TL;DR: A beautifully written story with well established characters that made me feel good while breaking my heart.

What are some of your favourite reads?

Give me some suggestions and I might just feature you in my reviews.

Tell me in the comments below or on my Instagram @the_food_and_book_life

Book review

No Ordinary Star by M. C. Frank


Format: Kindle IMG_20180516_174358_HHT-01-01-01-min

Length: 157 pages

Genre: Sci-Fi, Dystopian, Young Adult

Publisher: Createspace

Rating: 4/5 stars

Disclaimer: I received a free copy of the book in exchange for an honest review

As you know, I am a part of the street team for M. C. Frank. I have already reviewed Lose Me. and Ruined for her. This time however, M. C is holding a giveaway for No Ordinary Star which lets people download a free copy of her book and that is how I ended up with one of the most fun reads for me this month.

The Blurb

“A soldier is summoned to the North Pole, days before the year changes, told to fix the great Clock for a celebration. He has no idea what to do. 
A girl, hunted for the crime of being born, almost dies out on the ice. She is rescued by the last polar bear left alive. 
A library waits for them both, a library built over a span of a hundred years, forgotten in the basement of an ice shack. 
The world hasn’t known hunger or sickness in hundreds of years. It has also forgotten love and beauty. 
The year is 2525. 

Inspired by the short stories of Ray Bradbury, this futuristic novel is set in a world where Christmas -among other things- is obsolete and a Clock is what keeps the fragile balance of peace. 

Written in three installments, this is the breathtaking and sensual story of how two unlikely people change the world, and each other, one book at a time. 

Immerse yourself into the icy cold world of this scorching hot new novel.

The Book

No Ordinary Star begins with the description of a soldier on his daily drill. Everything seems normal and it is only later that we discover that the story is set in the future, the end of the year 2524 to be exact. Felix the soldier is no ordinary soldier. He does not need to sleep and his source of nutrition is a little pill. So is the case with everyone on Earth and all its colonies across the galaxy. He is the epitome of an obedient and loyal soldier.. that is, until he is summoned to the icy depths of the North Pole.

The soldier who has almost never seen the real outdoors is in for quite a shock when he discovers that nature tends to get cold, dark and cruel. He must use whatever he can to survive but he is in luck because he rescues Astra the girl who’s only crime is that she is the daughter of her father. Together they discover the hidden treasures of the Ice Shack. Felix begins to turn from an emotionless drone to an actual human being while Astra begins to learn to read and discovers the joy to be found in books.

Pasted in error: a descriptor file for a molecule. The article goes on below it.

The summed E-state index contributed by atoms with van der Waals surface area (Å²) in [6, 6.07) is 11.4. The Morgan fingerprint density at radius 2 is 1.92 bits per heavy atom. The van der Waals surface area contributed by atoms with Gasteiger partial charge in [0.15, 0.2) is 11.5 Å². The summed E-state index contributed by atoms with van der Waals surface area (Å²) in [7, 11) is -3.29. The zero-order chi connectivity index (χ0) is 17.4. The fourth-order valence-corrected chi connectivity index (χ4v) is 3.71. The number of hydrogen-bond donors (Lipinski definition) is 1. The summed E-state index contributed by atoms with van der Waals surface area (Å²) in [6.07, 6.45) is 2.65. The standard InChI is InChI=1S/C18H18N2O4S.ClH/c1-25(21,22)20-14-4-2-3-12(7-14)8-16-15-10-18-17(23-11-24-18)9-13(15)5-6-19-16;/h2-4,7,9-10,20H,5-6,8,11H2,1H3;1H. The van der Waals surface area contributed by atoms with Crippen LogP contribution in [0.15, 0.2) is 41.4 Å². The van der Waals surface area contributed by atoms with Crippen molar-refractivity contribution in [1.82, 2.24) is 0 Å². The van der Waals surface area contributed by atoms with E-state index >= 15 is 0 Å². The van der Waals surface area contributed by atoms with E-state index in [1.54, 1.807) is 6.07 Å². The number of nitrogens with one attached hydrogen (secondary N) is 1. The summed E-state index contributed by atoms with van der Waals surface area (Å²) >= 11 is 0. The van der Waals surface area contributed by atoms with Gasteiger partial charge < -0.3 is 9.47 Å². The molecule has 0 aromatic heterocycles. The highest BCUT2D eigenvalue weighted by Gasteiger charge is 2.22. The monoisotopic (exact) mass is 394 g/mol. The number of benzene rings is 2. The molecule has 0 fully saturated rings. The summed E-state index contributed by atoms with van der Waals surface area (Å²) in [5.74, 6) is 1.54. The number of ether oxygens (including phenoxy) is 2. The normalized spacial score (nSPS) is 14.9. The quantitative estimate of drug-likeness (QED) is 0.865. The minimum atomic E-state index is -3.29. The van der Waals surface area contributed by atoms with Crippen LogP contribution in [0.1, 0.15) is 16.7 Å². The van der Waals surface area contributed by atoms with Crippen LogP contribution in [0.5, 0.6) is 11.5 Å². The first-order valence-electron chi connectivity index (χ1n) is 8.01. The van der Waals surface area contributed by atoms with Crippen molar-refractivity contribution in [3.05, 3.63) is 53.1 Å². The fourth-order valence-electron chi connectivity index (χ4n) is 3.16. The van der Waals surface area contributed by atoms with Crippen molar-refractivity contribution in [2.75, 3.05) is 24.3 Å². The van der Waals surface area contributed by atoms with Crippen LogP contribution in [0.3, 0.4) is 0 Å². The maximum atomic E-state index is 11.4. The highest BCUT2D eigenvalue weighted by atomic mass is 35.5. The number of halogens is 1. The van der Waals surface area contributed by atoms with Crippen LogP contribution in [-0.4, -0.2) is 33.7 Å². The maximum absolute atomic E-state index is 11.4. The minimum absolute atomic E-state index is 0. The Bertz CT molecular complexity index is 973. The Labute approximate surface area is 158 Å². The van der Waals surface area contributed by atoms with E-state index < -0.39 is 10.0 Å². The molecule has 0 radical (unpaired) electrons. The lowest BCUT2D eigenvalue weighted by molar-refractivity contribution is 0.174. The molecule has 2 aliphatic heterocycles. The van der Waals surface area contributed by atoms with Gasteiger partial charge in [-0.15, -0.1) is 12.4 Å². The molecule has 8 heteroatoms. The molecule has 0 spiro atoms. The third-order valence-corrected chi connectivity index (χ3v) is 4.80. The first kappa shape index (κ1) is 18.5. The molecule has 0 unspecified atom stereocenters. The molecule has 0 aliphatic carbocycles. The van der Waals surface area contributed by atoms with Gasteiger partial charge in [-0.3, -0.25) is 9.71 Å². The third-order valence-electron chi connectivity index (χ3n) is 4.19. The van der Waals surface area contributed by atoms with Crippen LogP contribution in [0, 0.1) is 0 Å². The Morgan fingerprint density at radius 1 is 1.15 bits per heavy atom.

The Soldier and the Match Girl are to save new year’s eve and by extension the whole world by fixing a clock left incomplete by the Clock Master. With one partner never having lived in the real world and the other not taught to read or count, this seems like a tough task indeed. My favourite part of the story was when Astra and Felix read the story of the Steadfast Soldier and even though concepts of love and beauty are alien to them, it manages to move them to tears. Astra saying “I will save yours right back” to Felix’s “You haven’t thanked me for saving your life” shows the kind of girl that she is. Gutsy, witty and full of spunk, my favourite kind of character.

The book is the first of three parts and characteristically ends on a cliff hanger. I cannot wait to get started on No Plain Rebel and really sink my teeth into the story. I would love to discover more of Astra’s backstory and find more scenes involving Ursa the last polar bear.

TL;DR: A short and fast paced read that is set in the future with a whole new world for the reader to discover.

Do you like stories set in the future to be dystopian or not?

Tell me in the comments below or on my Instagram @the_food_and_book_life

Book review

A Court of Frost and Starlight by Sarah J. Mass


Format: eBook (Kindle) Screenshot_20180513-165301-01-min

Length: 272 pages

Genre: Fantasy, Young Adult

Publisher: Bloomsbury Publishing

Rating: 5/5 stars

If you have been following my blog since it’s conception in 2017, I started it with a review of the ACOTAR series. It has continued to be one my favourite series till date. I remember the excitement of waiting for new Harry Potter books to be released and pre-booking them months in advance. The excitement that I felt when I heard that A Court of Frost and Starlight was to be released in May was akin to that and that is saying something since I am a certifiable Potterhead. This was the 1st book that I coveted immediately after release apart from the Harry Potter series and I am glad to announce that it met my expectations and then some.